This approach affects not only the direct processes involved in plating, anodizing or electrocoating, but also ancillary processes such as off-line generation or waste treatment, since many of these have portions of the process that are controlled by or sensitive to either pH or conductivity.
In these applications the process in question can either be 1) Monitored with alarm outputs for out-of-tolerance conditions; or 2) Controlled with pump outputs.
In the latter case, the meter will constantly track the process parameter selected and when either a high or low level is reached, activate a pump to add the necessary material to bring the process back within tolerance. The more sophisticated meters will track the rate of change and add material at a variable rate to achieve process limits.
As before, the benefits of automated control and the meter features will be very similar. Additional considerations include temperature compensation to maintain measurement accuracy and the ability of the meter to accommodate the range that you need to measure.
Many of these benefits provide significant tangible rewards in the form of increased profits as well as the intangible benefits of increased peace of mind knowing that these critical process parameters are under control. As with any piece of equipment, periodic checks to ascertain that reservoirs are full, tubes are clear and power is still available.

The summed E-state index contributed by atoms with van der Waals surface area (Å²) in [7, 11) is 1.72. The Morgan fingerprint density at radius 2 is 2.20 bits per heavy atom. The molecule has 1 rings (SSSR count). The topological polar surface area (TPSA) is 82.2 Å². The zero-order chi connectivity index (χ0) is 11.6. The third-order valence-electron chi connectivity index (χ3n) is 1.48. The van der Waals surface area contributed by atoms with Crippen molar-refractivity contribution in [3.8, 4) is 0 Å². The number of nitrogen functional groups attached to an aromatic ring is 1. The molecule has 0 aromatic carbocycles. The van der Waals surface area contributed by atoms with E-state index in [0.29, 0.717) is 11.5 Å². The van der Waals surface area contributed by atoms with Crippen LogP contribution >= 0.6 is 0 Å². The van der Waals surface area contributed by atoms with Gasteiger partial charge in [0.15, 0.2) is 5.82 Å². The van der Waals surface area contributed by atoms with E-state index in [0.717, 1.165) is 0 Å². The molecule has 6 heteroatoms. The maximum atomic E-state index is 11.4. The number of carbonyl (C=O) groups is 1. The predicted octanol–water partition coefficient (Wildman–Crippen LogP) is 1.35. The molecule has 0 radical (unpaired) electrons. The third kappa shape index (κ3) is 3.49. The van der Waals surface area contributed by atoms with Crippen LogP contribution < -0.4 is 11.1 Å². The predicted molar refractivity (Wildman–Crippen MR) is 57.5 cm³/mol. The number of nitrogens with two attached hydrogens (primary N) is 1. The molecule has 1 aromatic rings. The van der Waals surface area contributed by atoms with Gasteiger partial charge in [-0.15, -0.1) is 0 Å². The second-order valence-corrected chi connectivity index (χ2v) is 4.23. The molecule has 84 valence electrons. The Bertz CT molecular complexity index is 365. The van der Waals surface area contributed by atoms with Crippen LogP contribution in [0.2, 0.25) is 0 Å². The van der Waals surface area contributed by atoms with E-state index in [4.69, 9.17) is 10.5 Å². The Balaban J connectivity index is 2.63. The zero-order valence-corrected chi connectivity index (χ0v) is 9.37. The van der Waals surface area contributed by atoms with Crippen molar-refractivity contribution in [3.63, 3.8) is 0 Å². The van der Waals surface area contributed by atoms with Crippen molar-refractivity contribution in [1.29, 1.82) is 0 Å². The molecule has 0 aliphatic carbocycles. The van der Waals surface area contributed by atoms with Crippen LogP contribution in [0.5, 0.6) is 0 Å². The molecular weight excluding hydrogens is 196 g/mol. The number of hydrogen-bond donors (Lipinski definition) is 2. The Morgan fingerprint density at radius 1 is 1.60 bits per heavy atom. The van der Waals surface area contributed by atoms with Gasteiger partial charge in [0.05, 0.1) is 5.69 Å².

Ripple Meters. These units measure the rectifier output and express their readings as a percentage AC of DC voltage. This is significant for a number of reasons:
Flow Meters. These units can both monitor and control the flow of material within the process. They can balance levels in baths, make additions based on the amount of material passing the measurement point and provide summary data and alarm outputs to assure process control.
Current Density Meters. The ability to measure current density is an invaluable tool to determine if you are optimizing ion transfer within your bath. By measuring the current density over the entire surface of part racks, you can assess anode placement, anode to cathode ratios, bath efficiency and deposition rates.
Determining which brand and model of meter fits your needs should be based on several factors, including but not limited to ease of use, reliability, visibility of display, 110 or 220 VAC input, resistance to harsh environments, size and convenience of mounting and value. Of course, another critical factor is in choosing a vendor who knows your process and can supply reliable products.